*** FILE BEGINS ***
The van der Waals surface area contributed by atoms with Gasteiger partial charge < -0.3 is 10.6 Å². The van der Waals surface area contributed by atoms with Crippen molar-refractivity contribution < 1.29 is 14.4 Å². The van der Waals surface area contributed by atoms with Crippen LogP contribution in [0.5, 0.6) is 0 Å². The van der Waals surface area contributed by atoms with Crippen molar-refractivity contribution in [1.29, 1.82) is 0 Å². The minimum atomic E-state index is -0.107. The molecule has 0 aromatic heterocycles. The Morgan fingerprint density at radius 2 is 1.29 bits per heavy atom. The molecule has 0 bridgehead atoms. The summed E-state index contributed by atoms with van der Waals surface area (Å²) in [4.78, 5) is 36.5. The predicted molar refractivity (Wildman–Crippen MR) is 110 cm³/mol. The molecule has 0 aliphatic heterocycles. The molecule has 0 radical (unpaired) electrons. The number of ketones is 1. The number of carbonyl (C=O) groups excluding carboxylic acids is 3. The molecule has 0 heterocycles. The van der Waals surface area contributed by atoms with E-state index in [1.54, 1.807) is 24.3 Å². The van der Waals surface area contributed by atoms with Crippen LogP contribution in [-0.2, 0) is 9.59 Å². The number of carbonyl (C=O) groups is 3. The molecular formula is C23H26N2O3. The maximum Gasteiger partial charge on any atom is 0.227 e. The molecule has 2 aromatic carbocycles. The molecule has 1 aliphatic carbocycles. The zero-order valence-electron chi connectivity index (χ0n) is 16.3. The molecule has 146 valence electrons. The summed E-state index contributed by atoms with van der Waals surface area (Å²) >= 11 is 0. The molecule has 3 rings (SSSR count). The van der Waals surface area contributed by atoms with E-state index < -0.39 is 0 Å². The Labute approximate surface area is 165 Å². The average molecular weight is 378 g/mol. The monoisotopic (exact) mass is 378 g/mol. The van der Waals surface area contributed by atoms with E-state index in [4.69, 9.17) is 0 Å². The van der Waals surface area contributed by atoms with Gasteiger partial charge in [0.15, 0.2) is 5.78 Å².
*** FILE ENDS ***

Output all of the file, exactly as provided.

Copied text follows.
The van der Waals surface area contributed by atoms with Gasteiger partial charge < -0.3 is 10.6 Å². The van der Waals surface area contributed by atoms with Crippen molar-refractivity contribution < 1.29 is 14.4 Å². The van der Waals surface area contributed by atoms with Crippen LogP contribution in [0.5, 0.6) is 0 Å². The van der Waals surface area contributed by atoms with Crippen molar-refractivity contribution in [1.29, 1.82) is 0 Å². The minimum atomic E-state index is -0.107. The molecule has 0 aromatic heterocycles. The Morgan fingerprint density at radius 2 is 1.29 bits per heavy atom. The molecule has 0 bridgehead atoms. The summed E-state index contributed by atoms with van der Waals surface area (Å²) in [4.78, 5) is 36.5. The predicted molar refractivity (Wildman–Crippen MR) is 110 cm³/mol. The molecule has 0 aliphatic heterocycles. The molecule has 0 radical (unpaired) electrons. The number of ketones is 1. The number of carbonyl (C=O) groups excluding carboxylic acids is 3. The molecule has 0 heterocycles. The van der Waals surface area contributed by atoms with E-state index in [1.54, 1.807) is 24.3 Å². The van der Waals surface area contributed by atoms with Crippen LogP contribution in [-0.2, 0) is 9.59 Å². The number of carbonyl (C=O) groups is 3. The molecular formula is C23H26N2O3. The maximum Gasteiger partial charge on any atom is 0.227 e. The molecule has 2 aromatic carbocycles. The molecule has 1 aliphatic carbocycles. The zero-order valence-electron chi connectivity index (χ0n) is 16.3. The molecule has 146 valence electrons. The summed E-state index contributed by atoms with van der Waals surface area (Å²) >= 11 is 0. The molecule has 3 rings (SSSR count). The van der Waals surface area contributed by atoms with E-state index < -0.39 is 0 Å². The Labute approximate surface area is 165 Å². The average molecular weight is 378 g/mol. The monoisotopic (exact) mass is 378 g/mol. The van der Waals surface area contributed by atoms with E-state index in [4.69, 9.17) is 0 Å². The van der Waals surface area contributed by atoms with Gasteiger partial charge in [0.15, 0.2) is 5.78 Å².